Our instincts may tell us to try and power through this lull, but in fact, it will only worsen our focus and productivity over the course of the next 90-minute cycle.

As such, make a point of advising your employees who work from home to take a break every 90 minutes, and do something that takes them away from their screen - sit outside in the sun, make a snack, listen to some music, freshen up, etc. 


2. Institute the use of time-tracking software

When employees work from home, they are far more likely to work in stop-start bursts due to unexpected interruptions.

Because of this, it can be hard to keep track of the amount of productive hours worked. Instituting the use of time tracking platforms or apps, such as Toggl, Harvest, Everhour, or Timing, can help them to see when they’ve worked their allotted hours and are ‘allowed’ to switch off for the day.

Just be sure to explain the altruistic motive behind the time-tracking tools so it doesn’t add any undue pressure to go above and beyond the call of duty. 

READ MORE: 8 Ways to help your employees achieve work-life balance


3. Make a point of scheduling regular facetime

Arrange that your team meet up for a face-to-face meeting at least once a week via a video conferencing platform like Zoom, Google Meet, ClickMeeting, Microsoft Teams, CyberLink U Meeting, etc.

A daily meeting is actually preferable, so everyone can start the day off on the same page and discuss any project dependencies if need be. If this suits the various members of your team, work it into your schedule.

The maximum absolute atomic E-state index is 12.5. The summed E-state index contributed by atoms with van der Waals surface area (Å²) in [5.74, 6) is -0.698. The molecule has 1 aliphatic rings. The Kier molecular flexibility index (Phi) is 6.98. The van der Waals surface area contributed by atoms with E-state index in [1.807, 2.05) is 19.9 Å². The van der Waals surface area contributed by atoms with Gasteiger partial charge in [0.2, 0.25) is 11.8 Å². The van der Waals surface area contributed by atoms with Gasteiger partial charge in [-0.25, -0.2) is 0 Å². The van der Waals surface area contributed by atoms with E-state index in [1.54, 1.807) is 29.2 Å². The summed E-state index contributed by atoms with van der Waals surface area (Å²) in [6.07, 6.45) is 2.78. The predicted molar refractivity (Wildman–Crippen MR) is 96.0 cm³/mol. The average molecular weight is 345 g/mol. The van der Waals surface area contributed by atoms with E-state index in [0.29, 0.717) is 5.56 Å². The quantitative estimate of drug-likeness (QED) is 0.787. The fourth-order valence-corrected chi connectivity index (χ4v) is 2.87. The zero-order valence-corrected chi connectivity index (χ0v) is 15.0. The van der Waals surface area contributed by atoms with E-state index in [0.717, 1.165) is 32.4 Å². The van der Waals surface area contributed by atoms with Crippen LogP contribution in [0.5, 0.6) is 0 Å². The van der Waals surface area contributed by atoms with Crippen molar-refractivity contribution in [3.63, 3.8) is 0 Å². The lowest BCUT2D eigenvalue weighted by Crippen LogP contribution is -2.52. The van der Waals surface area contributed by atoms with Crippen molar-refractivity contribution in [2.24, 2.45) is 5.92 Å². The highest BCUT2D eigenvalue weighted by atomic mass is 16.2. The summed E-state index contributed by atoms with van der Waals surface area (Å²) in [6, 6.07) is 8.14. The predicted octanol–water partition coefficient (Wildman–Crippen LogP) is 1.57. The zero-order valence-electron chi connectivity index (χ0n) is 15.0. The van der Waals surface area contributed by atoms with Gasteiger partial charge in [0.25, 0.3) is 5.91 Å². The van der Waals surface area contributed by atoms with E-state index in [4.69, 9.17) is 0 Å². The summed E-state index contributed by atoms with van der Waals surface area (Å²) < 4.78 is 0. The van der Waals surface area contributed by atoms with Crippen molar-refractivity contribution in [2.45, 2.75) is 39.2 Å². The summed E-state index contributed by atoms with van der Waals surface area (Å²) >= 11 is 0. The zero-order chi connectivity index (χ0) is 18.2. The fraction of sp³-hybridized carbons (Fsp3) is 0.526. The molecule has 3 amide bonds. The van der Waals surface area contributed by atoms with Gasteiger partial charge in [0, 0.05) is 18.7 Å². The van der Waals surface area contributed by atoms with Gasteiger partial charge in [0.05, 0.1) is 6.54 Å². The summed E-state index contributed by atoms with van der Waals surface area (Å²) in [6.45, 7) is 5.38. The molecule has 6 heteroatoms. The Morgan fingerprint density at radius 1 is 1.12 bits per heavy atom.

The personal nature of a video chat reaffirms peer-to-peer connection, and a regular meeting slot can also give our employees an incentive to get out of slouchy clothing and dress up a little. 


4. Place a strong focus on employee wellness

The stark reality of the global COVID-19 pandemic has placed a renewed focus on health and wellbeing, and rightly so. While we all shelter in place to keep the spread of the virus under control, it’s a good idea to up the ante on the corporate wellness front as well.

Encourage your employees to stay active and healthy by sharing resources like at-home exercise videos and meal planning tips. You could even consider making one-on-one sessions with dieticians or personal trainers a part of your employee reward options. Have a look at our innovative employee engagement platform here to get more ideas for wellness-based rewards. You can even take it for a spin free of charge when you opt-in on our complimentary trial

Remote working teams are here to stay, so we invite you to take a look at our employee recognition platform. It offers the recognition and encouragement your team needs. Click the button below to hop on a FREE 30-day trial so you can see how it works for you.